The top 8 sculpture parks in the world to get lost in, willingly
Forget stuffy museum corridors and confusing navigation, art can and should be viewed outside, whenever possible. Set against the natural backdrop, its manmade origin becomes increasingly eminent, allowing for a different viewpoint. Across the world, the best sculpture parks encourage viewers to have fun, mill around the grounds and stumble upon incredible works of art. With sculpture practically becoming architecture at that point, we’ve put together a list of the eight best sculpture parks around the world.
1. Yorkshire Sculpture Park (Yorkshire, England)
This park is the UK’s first sculpture park and has a strong collection of British and international sculptures scattered across its 500-acre plot. Classic modernists like Henry Moore and Barbara Hepworth are right at home next to cutting-edge contemporary exhibitions. Last year the park hosted a highly-acclaimed exhibition by KAWS, known for collaborations with Kayne West and Pharrell. Sculptures by Ai Weiwei are currently on display until the summer of 2019. The park is open free of charge and visitors can even bring along their dogs to enjoy the art!
2. Hakone Open-Air Museum (Ashigarashimo District, Japan)
Known for its spectacular views of Mount Fuji, Hakone is also home to Japan’s first open-air art museum. It features a large collection of works by British master Henry Moore, as well as hundreds of other works of modern and contemporary sculpture by Japanese and international artists. A must see is the Symphonic Sculpture. More reminiscent of a tower than a sculpture, visitors can enter and ascend a spiral staircase surrounded by colorful stained glass to enjoy the views of the surrounding mountains from the top.
3. Nikola-Lenivets (Kaluga region, Russia)
Taken over by a group of architects and land artists more than 20 years ago, the once abandoned village of Nikola-Lenivets, 220km southwest of Moscow, is now a huge open-air exhibition space dotted with gigantic installations by the most prominent architects of the country. The structures, most of which are made of wood without a single nail, are designed to be walked into and climbed upon. Each summer thousands flock to Nikola-Lenivets for the annual Archstoyanie international festival, when new art works are presented, and a huge party is held on the grounds.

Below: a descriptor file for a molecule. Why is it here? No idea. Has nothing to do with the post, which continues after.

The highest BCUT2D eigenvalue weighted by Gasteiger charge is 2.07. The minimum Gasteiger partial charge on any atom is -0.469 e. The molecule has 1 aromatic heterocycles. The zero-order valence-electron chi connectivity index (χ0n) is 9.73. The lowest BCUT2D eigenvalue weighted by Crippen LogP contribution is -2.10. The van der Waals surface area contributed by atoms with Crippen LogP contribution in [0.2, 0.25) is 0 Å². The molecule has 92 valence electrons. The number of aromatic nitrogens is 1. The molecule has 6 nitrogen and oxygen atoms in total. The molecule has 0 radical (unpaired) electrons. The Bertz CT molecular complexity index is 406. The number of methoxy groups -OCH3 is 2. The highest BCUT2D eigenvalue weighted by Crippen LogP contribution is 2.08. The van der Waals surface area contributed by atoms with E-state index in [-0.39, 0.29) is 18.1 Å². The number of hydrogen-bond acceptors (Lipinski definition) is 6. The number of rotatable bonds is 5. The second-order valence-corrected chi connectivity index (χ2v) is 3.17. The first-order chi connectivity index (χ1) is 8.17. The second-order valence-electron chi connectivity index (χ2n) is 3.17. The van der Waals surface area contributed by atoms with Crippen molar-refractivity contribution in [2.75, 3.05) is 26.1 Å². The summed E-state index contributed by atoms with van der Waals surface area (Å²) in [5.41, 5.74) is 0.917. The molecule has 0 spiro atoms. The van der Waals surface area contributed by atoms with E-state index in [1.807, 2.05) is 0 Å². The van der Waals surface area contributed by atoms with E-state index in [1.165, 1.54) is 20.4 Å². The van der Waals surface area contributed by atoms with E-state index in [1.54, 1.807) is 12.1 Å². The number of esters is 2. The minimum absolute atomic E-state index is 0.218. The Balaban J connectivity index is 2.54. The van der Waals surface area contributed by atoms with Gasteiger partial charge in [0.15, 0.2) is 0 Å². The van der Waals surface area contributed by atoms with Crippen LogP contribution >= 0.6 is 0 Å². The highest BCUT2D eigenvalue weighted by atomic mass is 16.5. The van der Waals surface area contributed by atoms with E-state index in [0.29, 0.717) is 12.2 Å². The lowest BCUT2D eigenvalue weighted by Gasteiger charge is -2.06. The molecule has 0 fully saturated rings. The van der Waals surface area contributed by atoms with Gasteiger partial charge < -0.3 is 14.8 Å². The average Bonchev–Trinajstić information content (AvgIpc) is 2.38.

4. Fondation Maeght (St. Paul de Vence, France)
This private foundation is located on a pleasant hilltop near the village of Saint-Paul de Vence, 25 km from Nice. Created by the Maeght family in the 1960s, it aims to celebrate “art from our era”. Sculptures by such prominent artists as Joan Miró, Alexander Calder, Fernand Leger, Georges Braque, Alberto Giacometti, Marc Chagall and Eduardo Chillida populate the garden and internal courtyard.
5. Socrates Sculpture Park (Long Island City, New York, USA)
In 1986, artist Mark di Suvero led a group of community members in transforming this former landfill and illegal dumpsite into a premiere sculpture park. Now, almost 90 000 people a year visit the site, which is open all year round. Socrates Sculpture Park has rotating exhibitions, as well as permanent sculptures and a wide range of community activities, including an outdoor cinema and farmers market during the summer.
6. Gardens of Bomarzo (Bomarzo, Italy)
Gardens of Bomarzo, also know at the Park of Monsters, is a 16th-century garden located 90 minutes outside of Rome, in northern Lazio, beneath the castle of Orsini. The larger than life grotesque figures carved out of bedrock are prime examples of monumental Mannerist sculpture. The park regained recognition in the 1950s when Salvador Dalí made a short film about it, prompting a restoration of the grounds.
7. Laumeier Sculpture Park (Sunset Hills, Missouri, USA)
The park was founded in 1968 by a property grant in the will of Matilda C. Laumeier, and was originally intended as a memorial to her deceased husband, Henry H. Laumeier. Now about 300,000 people a year make the pilgrimage to Laumeier Sculpture Park just outside St. Louis, which features a 2.3 km walking trail. Billed as a “living laboratory”, the park also runs art classes, summer camps, and holds an annual art fair over Mother’s Day weekend.
8. Ekebergparken Sculpture Park (Oslo, Norway)
Located just outside Oslo’s city center, this sculpture park was financed by art collector Christian Ringes and opened in 2013. Works by Louise Bourgeouis, Salvador Dalí, and Jenny Holzer are just some of the masterpieces in this incredible collection of modern and contemporary sculpture. Aside from the art, the park also affords sweeping views over the Norwegian capital.